Warning: fiction and non-fiction will tangle. Don’t twist the spaces in between and don’t take it so personally. I don’t owe anything.
Here it is. Two years later, and I’m still haunted.
The New Year has never held a bigger surprise for me than that, and to this day I still feel the explosion. I remember the suddenness of loss, the split-second spin of the planet upside-down. You bade your first good-bye, quietly, from miles and miles away.
You kissed me in the square room when I was sick. I forget how it felt. But we laughed and you asked and you stuttered and I remember one thing: we were happy.
There was the mad and the sad and the I-don’t-know-just-make-it-stop. A month, or two; was it three? I don’t remember much, but now I know that we were fading then, and you would begin to haunt me. By the time I forgave you, you were long gone. You bade your second good-bye, from miles away. You didn’t say a word.
You kissed me in the shadows at night, once, and not for long. I remember it. What I can’t explain is how I don’t miss your kiss or your hands or your eyes. I miss your words, and I miss my friend.
I have a small body and I’m scared all the time, but if you want to know what I care about, wait for my voice to get big. I’m barely twenty, and I don’t know at what age the world begins to get heavier. I’m pretty sure my heart broke at fifteen. But I’m still here, and I can still love, so perhaps things went better after all. There’s a tattoo on my arm; it doesn’t say anything, but it isn’t permanent. Maybe that says something about me or the person I was when I got it. People say you’re only twenty once. People are wrong. You’re only twenty, three-hundred and sixty-five times, and we forget that. We forget who we are, what we are, because we’re small and scared all the time, but try this: care about something. Because when you care enough, you’ll find that you’re bigger than your body. I did, and I’m barely twenty. I’ll have three hundred and sixty-five chances to be twenty, and maybe I’ll use one of them to be someone who has a tattoo that’s permanent. And maybe I won’t. I’m tired, and I don’t just mean my body; but my heart still works, and I guess that says something about me. Or about hearts. Or about love. Maybe love is permanent. Maybe love is my tattoo.
We fit into each other, quite unexpectedly, like orange and blue, earth and air. A bit strange, but we fit. The honesty was suffocating; we made rules that weren’t necessary, but we wanted to try. You said you knew it was coming, but you held on and saved the blame for me, fingers crossed. No, no, no, darling. I do not hate you. I remember the way your name felt around my lips, I remember the time you lost me in the crowd. You haunt me, with the things we never told each other despite promises of no secrets. I wish I haunted you, too.
In Year One, we went to see the exhibit of secrets. We wondered and pondered what it meant to people to write their secret to the world, nameless. Was it a release, or was it nothing if they didn’t even know it was you? Was this one a joke? Is this one someone we know? Could this be my soul-mate and not know it?
Of course, I had a secret. Of course, I didn’t tell you which one. But it was there, right below your question, my answer: “I still remember.”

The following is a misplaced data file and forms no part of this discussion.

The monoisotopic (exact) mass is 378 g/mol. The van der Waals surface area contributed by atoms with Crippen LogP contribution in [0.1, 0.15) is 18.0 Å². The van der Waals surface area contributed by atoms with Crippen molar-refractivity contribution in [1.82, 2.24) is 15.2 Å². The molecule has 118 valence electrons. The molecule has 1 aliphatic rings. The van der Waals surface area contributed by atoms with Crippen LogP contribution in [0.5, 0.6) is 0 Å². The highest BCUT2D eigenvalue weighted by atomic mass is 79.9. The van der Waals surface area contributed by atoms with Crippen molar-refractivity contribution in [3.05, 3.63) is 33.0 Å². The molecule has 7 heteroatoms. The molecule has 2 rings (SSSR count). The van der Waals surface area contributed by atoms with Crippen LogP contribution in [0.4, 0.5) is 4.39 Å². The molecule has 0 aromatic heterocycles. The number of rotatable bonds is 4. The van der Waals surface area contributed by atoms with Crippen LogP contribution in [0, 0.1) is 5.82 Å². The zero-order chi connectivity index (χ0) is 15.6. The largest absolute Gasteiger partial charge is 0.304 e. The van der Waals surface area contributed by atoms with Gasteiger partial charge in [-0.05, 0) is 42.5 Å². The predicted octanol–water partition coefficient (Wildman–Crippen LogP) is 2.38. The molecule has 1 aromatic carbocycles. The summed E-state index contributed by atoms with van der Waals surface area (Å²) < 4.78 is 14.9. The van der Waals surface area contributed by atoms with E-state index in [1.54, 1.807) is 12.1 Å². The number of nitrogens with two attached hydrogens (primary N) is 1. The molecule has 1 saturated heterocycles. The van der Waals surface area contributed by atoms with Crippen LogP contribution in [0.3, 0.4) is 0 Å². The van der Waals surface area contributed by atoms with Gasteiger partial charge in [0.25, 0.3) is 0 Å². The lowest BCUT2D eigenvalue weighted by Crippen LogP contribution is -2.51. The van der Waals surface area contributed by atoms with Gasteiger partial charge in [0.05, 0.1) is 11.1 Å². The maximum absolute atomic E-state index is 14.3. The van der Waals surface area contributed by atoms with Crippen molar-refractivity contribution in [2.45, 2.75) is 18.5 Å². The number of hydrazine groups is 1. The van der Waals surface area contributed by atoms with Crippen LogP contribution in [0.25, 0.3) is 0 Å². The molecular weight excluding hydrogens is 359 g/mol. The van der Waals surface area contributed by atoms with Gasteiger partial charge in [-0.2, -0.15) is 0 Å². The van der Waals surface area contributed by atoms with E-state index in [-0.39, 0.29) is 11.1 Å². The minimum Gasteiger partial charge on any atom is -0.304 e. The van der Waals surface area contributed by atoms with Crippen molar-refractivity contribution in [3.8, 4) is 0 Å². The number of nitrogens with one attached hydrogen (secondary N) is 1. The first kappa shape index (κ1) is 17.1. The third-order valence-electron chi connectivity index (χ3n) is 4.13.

The thing is that we’re all a little lost. Some of us want to find ourselves, some of us are trying to.
“Come back. Stay. Please,” you said, not ever.
I think of home, deserted desert, and wonder why you love it so. My fingerprints are still on the wall, my lipstick stain at the edge of the sink, long after she moved in. Your scent is long gone, your shirt buried in forgotten places, and you’ve never once been here, in the city of your dreams.
“Do you miss her?” she never asked.
But we remember, don’t we?
“Are you okay? Is everything alright?”
Dizzying, blurring vision from the leaks on your face, and you choke down the questions.
“What’s happened? Is everything okay?”
I don’t know, I don’t know.
Cold tiles and grass and concrete.
I don’t know.
“Are you lost? Are you sick?”
Maybe, no. Ghosts running through the stone seas and notebooks buried in golden rust.
“Are you alright?”
I forget the question.
We were in the middle of the street, of course, when it began raining. I was in the middle of a yell and you in the middle of a defense. But you pushed me up the sidewalk and told me to run. The nearest inn was a few turns away.
We were in the middle of a war, I think, when it began hurting. I was in the middle of a word and you in the middle of a song. But I pulled you out of your hole and told you to dance. The nearest exit was a lifetime away.
We were in the middle of love, they say, when it ended. Words are drowning and I am lost.
I can write with frozen hands, frozen toes, sometimes a frozen heart (like twinkling icicles, and the cold whisper before it goes numb). But I cannot write with a frozen soul.
I can write with empty thoughts, empty pens, empty notebooks. (On the sky, the sand, the rainfall on car windows, and lost boys’ eyes.) But I cannot write with empty chairs. I don’t know where the stories are.
When we meet, it always takes some time to get used to her eyes again. Maybe honesty is easy to forget. Or maybe it’s just her eyes.
(I know her stories come from places after all.)
I ask if she feels everything she writes. She understands. She says I thrive on disturbances. I love the way she says anything. I understand.
(You can’t become my ghost if I can’t lose you.)
People who love me past midnight love me best. Not most, just best. The relief and the laughter were comforting, and I don’t get this honesty from a lot of people.
(No, thank you.)